New Zealand Recap – Summer 20/21

As I write this, we’re fast approaching the most wonderful time of the year! 2020 has taught us so much, including our real hair colour, the ‘COVID kilos’ pandemic, and that despite what my dad has been telling me for years, you can live in a bubble! Never again will we take takeaways for granted. But most importantly, it’s given us all the chance to stop, recalibrate and take heed in one way or another.

The challenges for strata in New Zealand have come thick and fast as we have all been pushed to our limit this year with COVID-19. The demands on the sector have never been so tough, while growth continues to exceed expectations.

SCA (NZ) has worked hard to bring clarity to members, lot owners and residents about their rights and obligations throughout the pandemic, and especially in those chaotic first few months as we all came to grips with new rules and realities.

New Zealand (and Australia) have weathered the storm better than most and good governance, management and sensible decision making across the board has played a part.

We have continued to fight the good fight on strata reform in New Zealand after finding our momentum from 2017 checked by the incoming government. A members bill has been introduced ready for its first reading; however, the election and pandemic have delayed its passage so far. More to come in 2021 as we try to revive our efforts there.

It’s been a privilege to be able to get together with fellow members and colleagues in person again, and while I’m sure the SCA (NZ) Christmas party photos will speak for themselves in terms of the ongoing benefits of comradery and networking through SCA (NZ), I also wanted to share a synopsis from my fellow board member and Conference Chair Thomas Gibbons post another successful JV Symposium with the Auckland District Law Society.

The Auckland District Law Society and Strata Community Association (NZ) 2020 half-day conference was held on 19 November, in-person and via web stream. It was a chance to reflect on an interesting year – in terms of legal issues, manager issues, and of course lockdown and COVID-19 issues – and to reflect and gear up for the year ahead.  

After a brief introduction, the conference began with a governance update and comments on navigating COVID-19. Liza Fry-Irvine noted recent Tribunal decisions which have considered practical issues such as how a committee is elected, and the restrictions on proxies – in particular, that a proxy cannot be appointed by email, and that a proxy cannot call a poll. In my mind, both conclusions are wrong, but they stand until challenged further. In addition, legislative amendments have made virtual meetings a reality, at least while COVID-19 regulations remain in place. Wendy Baker spoke on the challenges for managers arising from COVID-19, including the importance of good communication, and being adaptive to technology – not an easy ask for some owners, nor for some managers, who had to get to grips with verifying attendance at virtual meetings, and conducting meetings remotely. However, technology also has its benefits, as Julie McLean was able to buzz in from Australia to present her comments from across the ditch.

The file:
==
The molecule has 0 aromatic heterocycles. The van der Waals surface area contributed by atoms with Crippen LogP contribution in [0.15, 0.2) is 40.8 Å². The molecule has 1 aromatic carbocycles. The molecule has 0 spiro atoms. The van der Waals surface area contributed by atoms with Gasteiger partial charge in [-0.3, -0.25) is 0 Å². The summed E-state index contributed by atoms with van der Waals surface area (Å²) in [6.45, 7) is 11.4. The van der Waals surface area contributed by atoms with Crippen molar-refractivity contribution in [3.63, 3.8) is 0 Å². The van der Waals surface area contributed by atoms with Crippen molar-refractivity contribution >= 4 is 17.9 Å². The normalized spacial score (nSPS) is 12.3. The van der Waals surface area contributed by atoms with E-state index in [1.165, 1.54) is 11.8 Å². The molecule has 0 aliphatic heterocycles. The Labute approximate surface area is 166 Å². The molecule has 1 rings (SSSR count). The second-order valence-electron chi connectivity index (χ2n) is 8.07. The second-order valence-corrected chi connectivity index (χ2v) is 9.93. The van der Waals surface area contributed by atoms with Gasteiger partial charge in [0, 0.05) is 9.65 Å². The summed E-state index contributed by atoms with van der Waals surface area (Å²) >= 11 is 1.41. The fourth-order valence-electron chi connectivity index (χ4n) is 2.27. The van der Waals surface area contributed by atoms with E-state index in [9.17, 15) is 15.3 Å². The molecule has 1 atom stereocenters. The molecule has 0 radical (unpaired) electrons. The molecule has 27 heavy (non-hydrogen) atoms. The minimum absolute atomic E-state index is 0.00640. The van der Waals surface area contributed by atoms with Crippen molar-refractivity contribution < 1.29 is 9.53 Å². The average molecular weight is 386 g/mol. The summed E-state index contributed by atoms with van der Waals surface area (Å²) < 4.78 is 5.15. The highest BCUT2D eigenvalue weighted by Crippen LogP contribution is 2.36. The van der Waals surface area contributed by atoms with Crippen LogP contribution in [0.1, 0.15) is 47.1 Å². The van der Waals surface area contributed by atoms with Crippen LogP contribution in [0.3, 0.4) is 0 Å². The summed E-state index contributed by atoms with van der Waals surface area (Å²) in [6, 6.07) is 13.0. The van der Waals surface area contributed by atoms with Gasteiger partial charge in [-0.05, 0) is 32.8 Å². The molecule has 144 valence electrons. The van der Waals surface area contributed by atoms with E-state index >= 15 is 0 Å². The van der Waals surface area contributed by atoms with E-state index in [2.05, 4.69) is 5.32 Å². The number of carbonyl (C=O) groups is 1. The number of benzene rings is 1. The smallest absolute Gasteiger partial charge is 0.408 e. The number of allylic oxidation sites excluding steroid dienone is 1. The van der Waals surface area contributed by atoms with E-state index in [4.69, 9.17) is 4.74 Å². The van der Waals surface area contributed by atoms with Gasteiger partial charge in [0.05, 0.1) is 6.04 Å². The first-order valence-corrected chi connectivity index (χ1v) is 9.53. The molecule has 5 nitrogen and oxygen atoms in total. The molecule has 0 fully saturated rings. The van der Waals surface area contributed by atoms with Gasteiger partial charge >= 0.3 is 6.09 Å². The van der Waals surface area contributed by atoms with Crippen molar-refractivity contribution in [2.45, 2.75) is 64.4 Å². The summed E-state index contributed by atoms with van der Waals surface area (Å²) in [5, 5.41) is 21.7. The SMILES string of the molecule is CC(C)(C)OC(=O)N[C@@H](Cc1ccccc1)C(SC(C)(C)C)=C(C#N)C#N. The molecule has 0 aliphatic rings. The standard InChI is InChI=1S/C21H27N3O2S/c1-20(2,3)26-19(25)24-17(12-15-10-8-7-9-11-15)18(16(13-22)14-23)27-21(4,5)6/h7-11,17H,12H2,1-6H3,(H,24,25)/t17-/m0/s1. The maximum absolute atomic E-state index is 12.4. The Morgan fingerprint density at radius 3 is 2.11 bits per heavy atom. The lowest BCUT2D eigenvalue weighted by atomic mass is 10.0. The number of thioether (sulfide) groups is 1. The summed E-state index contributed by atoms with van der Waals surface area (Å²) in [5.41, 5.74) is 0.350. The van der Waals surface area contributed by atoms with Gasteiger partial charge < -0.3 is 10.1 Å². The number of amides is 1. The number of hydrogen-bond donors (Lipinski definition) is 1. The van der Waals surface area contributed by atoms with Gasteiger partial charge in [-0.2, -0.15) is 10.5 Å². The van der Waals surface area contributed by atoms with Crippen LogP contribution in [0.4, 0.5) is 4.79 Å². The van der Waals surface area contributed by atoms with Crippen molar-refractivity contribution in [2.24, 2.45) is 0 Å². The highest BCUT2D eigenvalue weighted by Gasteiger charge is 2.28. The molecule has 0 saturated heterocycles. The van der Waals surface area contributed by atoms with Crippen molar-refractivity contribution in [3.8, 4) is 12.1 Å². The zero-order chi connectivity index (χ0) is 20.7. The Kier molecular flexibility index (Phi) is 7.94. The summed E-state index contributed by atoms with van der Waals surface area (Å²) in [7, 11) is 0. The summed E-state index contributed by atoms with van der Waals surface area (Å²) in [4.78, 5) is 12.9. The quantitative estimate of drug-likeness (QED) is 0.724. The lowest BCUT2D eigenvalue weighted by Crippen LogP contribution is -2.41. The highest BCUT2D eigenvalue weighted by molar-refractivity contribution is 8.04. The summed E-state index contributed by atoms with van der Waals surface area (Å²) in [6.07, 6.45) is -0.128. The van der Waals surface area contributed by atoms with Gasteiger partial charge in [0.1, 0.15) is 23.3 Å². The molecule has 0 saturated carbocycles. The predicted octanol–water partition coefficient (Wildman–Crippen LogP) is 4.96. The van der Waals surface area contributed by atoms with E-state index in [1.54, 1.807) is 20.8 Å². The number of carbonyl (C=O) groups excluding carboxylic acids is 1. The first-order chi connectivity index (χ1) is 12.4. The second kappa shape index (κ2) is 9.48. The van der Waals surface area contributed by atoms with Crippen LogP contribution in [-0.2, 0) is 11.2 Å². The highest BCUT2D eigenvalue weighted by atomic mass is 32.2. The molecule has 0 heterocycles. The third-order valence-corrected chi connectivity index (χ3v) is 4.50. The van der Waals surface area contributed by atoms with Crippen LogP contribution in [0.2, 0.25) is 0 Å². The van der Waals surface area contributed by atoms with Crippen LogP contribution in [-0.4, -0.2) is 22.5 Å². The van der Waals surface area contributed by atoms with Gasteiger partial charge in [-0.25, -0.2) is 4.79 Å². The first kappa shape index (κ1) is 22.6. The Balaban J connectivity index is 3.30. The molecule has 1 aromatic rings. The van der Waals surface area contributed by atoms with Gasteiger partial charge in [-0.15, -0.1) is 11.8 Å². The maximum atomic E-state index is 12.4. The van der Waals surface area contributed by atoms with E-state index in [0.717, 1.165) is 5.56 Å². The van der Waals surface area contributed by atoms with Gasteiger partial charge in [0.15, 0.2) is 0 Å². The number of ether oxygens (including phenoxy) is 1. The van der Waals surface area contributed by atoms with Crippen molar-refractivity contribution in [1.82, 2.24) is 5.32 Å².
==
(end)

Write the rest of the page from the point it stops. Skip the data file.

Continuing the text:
Joanna Pidgeon outlined the Unit Titles (Strengthening Body Corporate Governance and Other Matters) Amendment Bill, which in my opinion is long overdue, and which will help clarify the roles and responsibilities of various actors in the unit titles space, including for managers and committees, as well as clarifying issues in respect of quorums, resolutions, and conflicts of interest. Categorising bodies corporate into small, medium, and large is a positive step, and will allow more attention to how different sizes of body corporate need to be regulated. Adriana Radich then spoke on wellness, a particular challenge for managers in the uncertainties of the COVID-19 environment, before Vicki Toan and Anita Reinecke gave their legal and manager perspectives on administration. Arguably, there is a lot of uncertainty in this area, and it was highlighted that not all applications will be successful.

After a short break, a panel of Ian Jespersen, Charlotte Muggeridge, Ben Thomson and Kathryn Clark gave legal and survey perspectives on boundary issues – a common difficulty with unit titles. There are many problematic titles out there, and the scope of an adviser’s duty remains an important topic to explore further. I then gave a case law update, with particular attention on the comments in Singh on manager and committee duties, the decision in Bell on maintenance and repair responsibilities, and the brand new decision in Housley on operational rules that prohibit Airbnb. Andrew Hough and Paula Beaton spoke on earthquake strengthening issues, which remain complex for owners, lawyers, and managers, before a panel discussion addressed various issues including minority relief, the disconnect between the legislature enabling technology while the Tribunal delimits proxies, and an overview of themes from the day. We then concluded for networking and drinks.  

As we wrap up the year, the future has never been so hazy, but we know together we will continue to navigate the unchartered waters and evolve, raising the bar as we go.

We thank all our valued members and sponsors and look forward to working with you in 2021.

“Wherever you are, be all there.” – Jim Elliot

Kia Kaha.

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